These “natural aspects of attractiveness,” as the USDA describes them, are intended to be constant and relatively immutable. They’re not expected to change much over time, so the USDA hasn’t updated its data beyond the initial 1999 scoring. “Natural amenities pertain to the physical rather than the social or economic environment,” the USDA writes. Things like plants, animals or the human environment are excluded by definition. “We can measure the basic ingredients, not how these ingredients have been shaped by nature and man.” I stumbled on these numbers after reading about a recent study linking natural amenities to religiosity. (US counties with nicer weather and surroundings tend to have less religious residents.)
I’ve mapped all the counties above according to where they rank on the natural amenities index—mouse over to check out how desirable (or not) your own county is. Click here to access this interactive map. You’ll see that Sun Belt counties fare pretty well—especially ones in California and Colorado. In fact, every single one of the 10 highest-ranked counties is located in California. After Ventura County, Humboldt, Santa Barbara, Mendocino and Del Norte counties round out the top five.
By contrast, the Great Lakes region fares poorly, with most of the lowest rankings clustered around the Minnesota/North Dakota border region—hey there, Fargo! The absolute worst place to live in America is (drumroll please)… Red Lake County MN (claim to fame: “It is the only landlocked county in the United States that is surrounded by just two neighboring counties,” according to the county Web site).
And sorry, Alaska and Hawaii residents—the USDA didn’t have some of the data for your states (a common problem), so you’re left out of the rankings. It’s probably for the best, since Hawaii would probably have swept the top of the rankings, what with it being an island paradise and all.
For a sense of what contributes to these rankings, check out the maps below of the individual measures comprising the index—darker counties rate as less desirable on these measures, while lighter ones rate higher.
Now, if you spend even a few minutes with the map above you can probably find a few things to quibble with in the methodology. If you hate summer, like me, it may seem that there’s an inordinate emphasis on warm weather and ample sunshine. How else to explain that Inyo County CA—home to Death Valley, a place so inhospitable to human life that it literally has death in its name—ranks so much higher than, say, the bucolic rolling hillsides of New England?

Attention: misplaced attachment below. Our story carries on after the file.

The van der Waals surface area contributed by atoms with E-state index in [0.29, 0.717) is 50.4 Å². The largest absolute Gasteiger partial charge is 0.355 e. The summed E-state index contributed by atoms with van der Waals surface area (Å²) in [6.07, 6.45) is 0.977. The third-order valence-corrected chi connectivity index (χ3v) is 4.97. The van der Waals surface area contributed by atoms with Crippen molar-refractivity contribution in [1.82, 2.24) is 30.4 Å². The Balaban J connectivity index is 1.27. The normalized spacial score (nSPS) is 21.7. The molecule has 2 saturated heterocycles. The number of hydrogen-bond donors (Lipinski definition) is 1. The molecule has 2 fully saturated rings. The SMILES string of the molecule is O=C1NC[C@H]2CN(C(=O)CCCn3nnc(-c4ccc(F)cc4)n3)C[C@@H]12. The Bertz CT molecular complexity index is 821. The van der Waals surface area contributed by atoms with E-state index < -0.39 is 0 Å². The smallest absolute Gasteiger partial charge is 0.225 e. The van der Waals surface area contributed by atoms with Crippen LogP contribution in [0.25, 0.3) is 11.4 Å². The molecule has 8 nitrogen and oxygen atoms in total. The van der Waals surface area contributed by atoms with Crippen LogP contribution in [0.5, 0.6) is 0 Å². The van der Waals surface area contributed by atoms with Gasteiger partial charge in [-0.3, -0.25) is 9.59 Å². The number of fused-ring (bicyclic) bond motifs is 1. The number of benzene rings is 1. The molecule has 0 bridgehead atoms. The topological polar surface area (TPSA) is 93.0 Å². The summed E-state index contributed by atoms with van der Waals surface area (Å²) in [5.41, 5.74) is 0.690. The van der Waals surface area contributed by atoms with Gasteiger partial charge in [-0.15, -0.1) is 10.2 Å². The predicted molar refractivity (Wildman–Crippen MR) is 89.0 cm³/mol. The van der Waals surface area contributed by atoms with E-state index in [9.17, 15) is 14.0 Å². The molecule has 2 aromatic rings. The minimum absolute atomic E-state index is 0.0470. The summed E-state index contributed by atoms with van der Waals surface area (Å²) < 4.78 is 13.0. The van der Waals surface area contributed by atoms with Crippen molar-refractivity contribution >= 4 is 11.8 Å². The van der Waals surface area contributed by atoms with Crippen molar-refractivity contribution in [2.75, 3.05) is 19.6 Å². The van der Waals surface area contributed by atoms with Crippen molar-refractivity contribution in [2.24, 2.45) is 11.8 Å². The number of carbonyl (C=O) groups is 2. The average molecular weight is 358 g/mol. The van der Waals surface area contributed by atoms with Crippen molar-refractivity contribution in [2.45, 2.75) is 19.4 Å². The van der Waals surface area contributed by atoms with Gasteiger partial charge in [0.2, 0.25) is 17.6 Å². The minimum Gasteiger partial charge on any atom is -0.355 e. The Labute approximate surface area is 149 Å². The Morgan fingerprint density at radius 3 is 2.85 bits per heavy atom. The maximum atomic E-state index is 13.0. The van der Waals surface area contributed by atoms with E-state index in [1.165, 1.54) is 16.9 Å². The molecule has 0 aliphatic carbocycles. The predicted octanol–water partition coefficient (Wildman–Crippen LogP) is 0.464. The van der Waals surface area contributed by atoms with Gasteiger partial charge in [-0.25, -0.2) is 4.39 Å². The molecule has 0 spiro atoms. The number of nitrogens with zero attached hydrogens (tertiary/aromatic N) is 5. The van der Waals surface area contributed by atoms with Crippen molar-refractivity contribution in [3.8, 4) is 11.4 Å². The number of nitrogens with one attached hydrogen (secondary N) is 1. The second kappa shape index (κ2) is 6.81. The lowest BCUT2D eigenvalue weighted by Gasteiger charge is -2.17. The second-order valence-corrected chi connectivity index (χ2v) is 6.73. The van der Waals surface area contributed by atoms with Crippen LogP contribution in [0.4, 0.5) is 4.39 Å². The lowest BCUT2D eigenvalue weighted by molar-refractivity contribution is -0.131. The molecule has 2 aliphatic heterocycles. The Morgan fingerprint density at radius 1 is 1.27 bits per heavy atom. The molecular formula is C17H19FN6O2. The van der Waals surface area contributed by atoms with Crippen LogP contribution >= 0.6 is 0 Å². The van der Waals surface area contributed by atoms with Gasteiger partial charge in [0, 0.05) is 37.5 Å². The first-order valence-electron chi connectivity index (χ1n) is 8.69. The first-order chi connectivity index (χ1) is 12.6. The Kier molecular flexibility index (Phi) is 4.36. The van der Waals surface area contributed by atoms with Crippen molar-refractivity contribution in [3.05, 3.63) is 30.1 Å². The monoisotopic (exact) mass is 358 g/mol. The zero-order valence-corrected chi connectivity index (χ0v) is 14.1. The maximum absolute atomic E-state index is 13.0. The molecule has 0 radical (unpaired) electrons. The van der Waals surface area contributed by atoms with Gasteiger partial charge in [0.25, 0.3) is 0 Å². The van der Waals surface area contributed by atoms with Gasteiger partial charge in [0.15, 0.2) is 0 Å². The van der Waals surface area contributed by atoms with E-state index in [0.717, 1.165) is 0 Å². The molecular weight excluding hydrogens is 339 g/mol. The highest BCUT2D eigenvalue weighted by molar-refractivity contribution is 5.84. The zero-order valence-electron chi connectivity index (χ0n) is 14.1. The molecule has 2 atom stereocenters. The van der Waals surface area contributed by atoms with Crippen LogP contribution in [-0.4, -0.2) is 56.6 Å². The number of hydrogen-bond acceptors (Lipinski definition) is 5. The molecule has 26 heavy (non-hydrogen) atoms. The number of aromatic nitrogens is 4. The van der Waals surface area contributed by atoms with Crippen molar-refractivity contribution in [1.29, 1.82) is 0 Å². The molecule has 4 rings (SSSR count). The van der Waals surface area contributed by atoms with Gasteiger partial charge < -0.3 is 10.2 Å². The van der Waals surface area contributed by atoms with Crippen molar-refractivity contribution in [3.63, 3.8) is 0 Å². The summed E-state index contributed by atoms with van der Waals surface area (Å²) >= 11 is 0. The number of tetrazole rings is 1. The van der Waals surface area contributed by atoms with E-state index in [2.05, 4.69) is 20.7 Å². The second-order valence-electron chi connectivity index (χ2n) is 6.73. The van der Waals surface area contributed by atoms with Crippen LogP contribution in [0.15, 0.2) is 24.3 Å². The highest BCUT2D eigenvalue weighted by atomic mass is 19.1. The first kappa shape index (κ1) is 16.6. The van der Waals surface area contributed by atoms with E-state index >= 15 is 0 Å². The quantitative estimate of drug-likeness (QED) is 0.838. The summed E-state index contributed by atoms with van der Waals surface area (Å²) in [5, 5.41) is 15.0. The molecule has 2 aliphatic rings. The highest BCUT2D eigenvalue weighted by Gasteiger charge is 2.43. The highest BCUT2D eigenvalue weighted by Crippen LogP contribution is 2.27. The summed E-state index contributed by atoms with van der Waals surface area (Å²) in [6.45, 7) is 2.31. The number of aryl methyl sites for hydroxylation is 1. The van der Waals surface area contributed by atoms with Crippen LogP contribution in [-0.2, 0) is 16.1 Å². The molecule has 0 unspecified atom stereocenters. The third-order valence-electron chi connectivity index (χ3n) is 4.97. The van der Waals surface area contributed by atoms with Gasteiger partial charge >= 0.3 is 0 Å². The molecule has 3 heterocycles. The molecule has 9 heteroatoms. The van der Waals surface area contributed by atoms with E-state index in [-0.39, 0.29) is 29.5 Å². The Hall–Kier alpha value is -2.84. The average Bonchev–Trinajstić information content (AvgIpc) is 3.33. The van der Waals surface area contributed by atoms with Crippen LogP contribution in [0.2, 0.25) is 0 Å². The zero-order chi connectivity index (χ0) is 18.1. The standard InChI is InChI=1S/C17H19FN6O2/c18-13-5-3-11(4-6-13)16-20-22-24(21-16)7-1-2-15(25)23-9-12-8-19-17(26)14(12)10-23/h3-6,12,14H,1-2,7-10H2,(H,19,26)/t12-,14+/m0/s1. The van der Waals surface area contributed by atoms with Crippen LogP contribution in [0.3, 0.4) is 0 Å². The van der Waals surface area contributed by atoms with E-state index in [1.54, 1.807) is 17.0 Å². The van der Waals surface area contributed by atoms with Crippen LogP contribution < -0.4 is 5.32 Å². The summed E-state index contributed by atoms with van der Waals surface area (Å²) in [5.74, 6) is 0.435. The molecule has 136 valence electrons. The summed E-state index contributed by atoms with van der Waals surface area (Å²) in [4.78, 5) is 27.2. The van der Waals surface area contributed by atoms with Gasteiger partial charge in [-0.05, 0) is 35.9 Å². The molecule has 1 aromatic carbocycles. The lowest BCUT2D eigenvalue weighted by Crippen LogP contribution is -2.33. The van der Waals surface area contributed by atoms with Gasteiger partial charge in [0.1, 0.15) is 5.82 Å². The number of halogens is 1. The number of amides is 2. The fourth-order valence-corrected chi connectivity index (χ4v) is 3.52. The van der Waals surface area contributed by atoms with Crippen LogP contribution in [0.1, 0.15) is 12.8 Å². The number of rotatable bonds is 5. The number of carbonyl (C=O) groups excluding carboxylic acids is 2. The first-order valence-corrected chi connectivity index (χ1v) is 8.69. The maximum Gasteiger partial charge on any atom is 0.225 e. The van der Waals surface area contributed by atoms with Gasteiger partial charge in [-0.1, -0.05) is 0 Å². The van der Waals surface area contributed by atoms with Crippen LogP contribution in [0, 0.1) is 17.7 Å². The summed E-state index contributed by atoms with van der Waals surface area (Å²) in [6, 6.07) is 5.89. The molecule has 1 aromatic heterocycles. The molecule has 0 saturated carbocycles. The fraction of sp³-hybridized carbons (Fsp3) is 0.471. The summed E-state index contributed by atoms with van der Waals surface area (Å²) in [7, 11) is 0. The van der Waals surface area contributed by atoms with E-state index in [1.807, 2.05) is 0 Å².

Or that Maricopa County AZ—home to Phoenix, a place that feels like the inside of a hot car for half the year—ranks higher than Iowa’s stunningly beautiful and criminally underappreciated Loess Hills region? Or that Washington DC—home of sweltering summers, miserable winters, swampy humidity and little natural beauty to speak of—ranks higher than any place at all?
On the other hand, it turns out that this index correlates well with a lot of human behaviors that researchers and politicians are constantly trying to understand better. For instance, the USDA’s original report on the natural amenities index found that these measures “drive rural population change.” The USDA found that rural areas with a lot of natural amenities saw the greatest population change between 1970 and 1996.
“The relationship is quite strong,” the study found. “Counties with extremely low scores on the scale tended to lose population over the 1970-96 period, while counties with extremely high scores tended to double their populations over the period.”
More recent research has found a relationship between natural beauty and religious attendance—places with more natural amenities tend to have lower rates of religious adherence, according to a 2015 Baylor University study. Why go to church if you can hit the beach or the trailhead?
Of course, correlation isn’t necessarily causation, and it would be easy to overemphasize the importance of natural amenities in the decisions Americans make about their lives. Still, the rankings provide plenty of food for thought. And the natural landscape is certainly one piece in the giant puzzle that explains why Americans do the things they do in their lives.
94° and Clear